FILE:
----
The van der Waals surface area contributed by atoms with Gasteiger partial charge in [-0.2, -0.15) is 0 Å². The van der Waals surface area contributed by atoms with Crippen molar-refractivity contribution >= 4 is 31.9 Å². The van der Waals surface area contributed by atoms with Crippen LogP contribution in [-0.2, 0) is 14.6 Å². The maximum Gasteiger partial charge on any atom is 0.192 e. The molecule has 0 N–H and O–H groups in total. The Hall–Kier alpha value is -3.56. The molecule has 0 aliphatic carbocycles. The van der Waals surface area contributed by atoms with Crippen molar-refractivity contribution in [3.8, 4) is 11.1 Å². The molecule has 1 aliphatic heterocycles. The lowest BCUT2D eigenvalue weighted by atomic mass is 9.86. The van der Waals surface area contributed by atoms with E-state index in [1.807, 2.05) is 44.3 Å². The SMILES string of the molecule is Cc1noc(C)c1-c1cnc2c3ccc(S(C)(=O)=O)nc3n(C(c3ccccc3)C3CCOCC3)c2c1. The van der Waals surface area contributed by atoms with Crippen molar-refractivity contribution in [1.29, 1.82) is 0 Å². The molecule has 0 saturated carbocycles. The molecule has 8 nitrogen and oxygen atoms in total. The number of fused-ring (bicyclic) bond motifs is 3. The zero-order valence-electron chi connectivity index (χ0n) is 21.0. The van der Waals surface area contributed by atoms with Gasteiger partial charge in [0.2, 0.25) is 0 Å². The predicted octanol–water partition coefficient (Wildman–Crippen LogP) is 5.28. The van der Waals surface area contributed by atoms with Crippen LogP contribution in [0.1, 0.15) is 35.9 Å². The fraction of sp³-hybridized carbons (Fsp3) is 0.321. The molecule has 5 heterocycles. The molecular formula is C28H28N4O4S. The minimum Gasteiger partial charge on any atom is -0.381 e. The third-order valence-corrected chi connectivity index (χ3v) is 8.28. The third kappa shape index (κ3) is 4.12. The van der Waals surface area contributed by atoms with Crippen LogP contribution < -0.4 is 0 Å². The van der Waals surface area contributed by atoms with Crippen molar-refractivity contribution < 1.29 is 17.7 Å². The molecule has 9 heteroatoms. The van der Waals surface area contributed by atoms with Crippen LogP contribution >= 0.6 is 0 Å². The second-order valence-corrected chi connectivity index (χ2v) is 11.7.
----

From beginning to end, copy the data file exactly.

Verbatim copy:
The van der Waals surface area contributed by atoms with Gasteiger partial charge in [-0.2, -0.15) is 0 Å². The van der Waals surface area contributed by atoms with Crippen molar-refractivity contribution >= 4 is 31.9 Å². The van der Waals surface area contributed by atoms with Crippen LogP contribution in [-0.2, 0) is 14.6 Å². The maximum Gasteiger partial charge on any atom is 0.192 e. The molecule has 0 N–H and O–H groups in total. The Hall–Kier alpha value is -3.56. The molecule has 0 aliphatic carbocycles. The van der Waals surface area contributed by atoms with Crippen molar-refractivity contribution in [3.8, 4) is 11.1 Å². The molecule has 1 aliphatic heterocycles. The lowest BCUT2D eigenvalue weighted by atomic mass is 9.86. The van der Waals surface area contributed by atoms with E-state index in [1.807, 2.05) is 44.3 Å². The SMILES string of the molecule is Cc1noc(C)c1-c1cnc2c3ccc(S(C)(=O)=O)nc3n(C(c3ccccc3)C3CCOCC3)c2c1. The van der Waals surface area contributed by atoms with Crippen molar-refractivity contribution in [1.29, 1.82) is 0 Å². The molecule has 0 saturated carbocycles. The molecule has 8 nitrogen and oxygen atoms in total. The number of fused-ring (bicyclic) bond motifs is 3. The zero-order valence-electron chi connectivity index (χ0n) is 21.0. The van der Waals surface area contributed by atoms with Gasteiger partial charge in [0.2, 0.25) is 0 Å². The predicted octanol–water partition coefficient (Wildman–Crippen LogP) is 5.28. The van der Waals surface area contributed by atoms with Crippen LogP contribution in [0.1, 0.15) is 35.9 Å². The fraction of sp³-hybridized carbons (Fsp3) is 0.321. The molecule has 5 heterocycles. The molecular formula is C28H28N4O4S. The minimum Gasteiger partial charge on any atom is -0.381 e. The third-order valence-corrected chi connectivity index (χ3v) is 8.28. The third kappa shape index (κ3) is 4.12. The van der Waals surface area contributed by atoms with Crippen LogP contribution < -0.4 is 0 Å². The van der Waals surface area contributed by atoms with Crippen molar-refractivity contribution < 1.29 is 17.7 Å². The molecule has 9 heteroatoms. The van der Waals surface area contributed by atoms with Crippen LogP contribution >= 0.6 is 0 Å². The second-order valence-corrected chi connectivity index (χ2v) is 11.7.